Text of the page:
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Could you help me how to find the limit of $$\left(\sin \frac{1}{n} \cdot \sin \frac{2}{n} \cdots \sin 1\right)^{\frac{1}{n}}?$$

I know that $$\ln \left((\sin \frac{1}{n} \cdot \sin \frac{2}{n} \cdots \sin 1)^{\frac{1}{n}} \right)=\frac{1}{n} \sum_{k=1}^n \ln \left( \sin(\frac{k}{n})\right)$$

and $$\lim _{n \rightarrow \infty} \frac{1}{n} \sum_{k=1}^n \ln \left( \sin(\frac{k}{n})\right) = \int_0^1 \ln(\sin(x)) \, dx \text{ (Riemann integral)}$$

but I am not sure what to do next, I mean, how do I get back to $$\lim_{n \rightarrow \infty} (\sin \frac{1}{n} \cdot \sin \frac{2}{n} \cdots \sin 1)^{\frac{1}{n}}?$$

Could you help me with that?

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6  
Just exponentiate the result of the integration. –  Ron Gordon Jun 4 '13 at 17:49
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And be carefull. $\int_0^1 \ln(\sin(x)) dx$ is not a Riemann Intregral. It is an improper integral. See discussions here: math.stackexchange.com/questions/406819/… –  N. S. Jun 4 '13 at 17:50
    
Is it $e^{\int_0 ^1 \ln (\sin x) dx}$? –  Hagrid Jun 4 '13 at 18:08
    
@Hagrid: Yes, it is. –  Mhenni Benghorbal Jun 4 '13 at 19:04
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@Hagrid: If you are interested the integral, you can use the technique. –  Mhenni Benghorbal Jun 4 '13 at 19:27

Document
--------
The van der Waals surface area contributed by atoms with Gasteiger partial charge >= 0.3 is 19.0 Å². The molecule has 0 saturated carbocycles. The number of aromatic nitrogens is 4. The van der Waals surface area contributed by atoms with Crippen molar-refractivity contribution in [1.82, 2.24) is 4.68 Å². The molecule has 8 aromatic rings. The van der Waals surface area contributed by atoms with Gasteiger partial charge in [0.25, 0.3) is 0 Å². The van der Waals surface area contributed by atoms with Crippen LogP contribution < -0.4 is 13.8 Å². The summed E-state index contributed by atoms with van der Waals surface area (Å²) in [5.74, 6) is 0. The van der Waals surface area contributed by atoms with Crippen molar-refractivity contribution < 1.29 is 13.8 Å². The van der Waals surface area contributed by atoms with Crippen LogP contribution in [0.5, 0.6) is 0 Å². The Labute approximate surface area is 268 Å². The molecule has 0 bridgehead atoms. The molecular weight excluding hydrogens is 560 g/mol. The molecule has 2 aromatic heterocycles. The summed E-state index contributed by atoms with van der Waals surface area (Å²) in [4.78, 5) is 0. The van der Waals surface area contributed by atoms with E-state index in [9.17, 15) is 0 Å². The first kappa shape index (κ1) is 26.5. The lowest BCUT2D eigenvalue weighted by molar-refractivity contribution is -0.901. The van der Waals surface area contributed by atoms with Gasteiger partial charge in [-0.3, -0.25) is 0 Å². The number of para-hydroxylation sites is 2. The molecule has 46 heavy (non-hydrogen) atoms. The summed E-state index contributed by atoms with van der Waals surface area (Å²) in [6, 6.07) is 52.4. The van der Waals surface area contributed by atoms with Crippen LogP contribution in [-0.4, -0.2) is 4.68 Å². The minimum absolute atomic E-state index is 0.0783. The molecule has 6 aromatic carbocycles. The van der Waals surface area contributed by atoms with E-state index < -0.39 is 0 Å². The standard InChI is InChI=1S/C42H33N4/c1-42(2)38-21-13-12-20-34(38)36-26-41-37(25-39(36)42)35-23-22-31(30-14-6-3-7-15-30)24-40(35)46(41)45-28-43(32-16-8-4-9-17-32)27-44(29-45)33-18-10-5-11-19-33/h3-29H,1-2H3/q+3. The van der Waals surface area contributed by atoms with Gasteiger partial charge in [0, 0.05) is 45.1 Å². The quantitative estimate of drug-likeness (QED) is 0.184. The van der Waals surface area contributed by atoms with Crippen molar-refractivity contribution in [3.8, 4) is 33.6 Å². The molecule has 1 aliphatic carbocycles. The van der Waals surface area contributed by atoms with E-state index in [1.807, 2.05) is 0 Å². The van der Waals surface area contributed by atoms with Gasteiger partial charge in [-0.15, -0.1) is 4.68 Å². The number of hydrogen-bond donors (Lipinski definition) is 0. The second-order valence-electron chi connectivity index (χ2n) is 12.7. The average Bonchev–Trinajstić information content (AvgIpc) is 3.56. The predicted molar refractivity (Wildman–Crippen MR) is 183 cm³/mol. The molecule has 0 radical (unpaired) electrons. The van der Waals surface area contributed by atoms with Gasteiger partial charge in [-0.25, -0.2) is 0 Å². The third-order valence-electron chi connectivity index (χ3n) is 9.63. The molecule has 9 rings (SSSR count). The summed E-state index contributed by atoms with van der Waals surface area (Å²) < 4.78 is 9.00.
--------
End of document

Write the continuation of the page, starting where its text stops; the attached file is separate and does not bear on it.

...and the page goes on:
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2 Answers

Here's a way to show that the right Riemann sum $ \displaystyle \lim _{n \rightarrow \infty} \frac{1}{n} \sum_{k=1}^n \ln \left( \sin(\frac{k}{n})\right) $ converges to the value of the improper integral $ \displaystyle \int_{0}^{1} \ln (\sin x) \ dx $ :

The function $-\ln (\sin x)$ is nonnegative and decreasing on $(0,1]$.

Let $ \displaystyle S_{n} = \frac{1}{n} \sum_{k=1}^n \ln \left( \sin(\frac{k}{n})\right)$.

Then $ - \displaystyle S_{n} < -\int_{0}^{1} \ln (\sin x) \ dx < - \int_{0}^{\frac{1}{n}} \ln (\sin x) \ dx - S_{n} $

$ \displaystyle \implies 0 < -\int_{0}^{1} \ln (\sin x) \ dx + S_{n} < -\int_{0}^{\frac{1}{n}} \ln(\sin x) \ dx$

$ \displaystyle \implies 0 < -\int_{0}^{1} \ln (\sin x) \ dx + \lim_{n \to \infty} S_{n} < 0 $

$ \displaystyle \implies 0 < \int_{0}^{1} \ln (\sin x) \ dx - \lim_{n \to \infty} S_{n} < 0 $

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Could you explain to me why $0 < -\int_{0}^{1} \ln (\sin x) \ dx + S_{n} < -\int_{0}^{\frac{1}{n}} \ln(\sin x) \ dx \implies 0 < -\int_{0}^{1} \ln (\sin x) \ dx + \lim_{n \to \infty} S_{n} < 0$? –  Hagrid Jun 5 '13 at 5:37
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I am not quite sure, but maybe you do not need integration: let us consider $$ exp \left( ln \left(\sin \frac{1}{n} \cdot \sin \frac{2}{n} \cdots \sin 1\right)\frac{1}{n} \right).$$ Now let us expand the sinus: $$exp \left( ln \left( \frac{(n-1)!}{n^{n-1}}+ o\left( \frac{1}{n^{n-1}}\right) \right)\frac{1}{n} \right)=exp \left(\frac{n-1}{n}ln\left(\frac{n-1}{en}\right)+o(1) \right) \rightarrow \frac{1}{e}.$$ Here I used the Stirling approximation. I hope I haven't done anything wrong!

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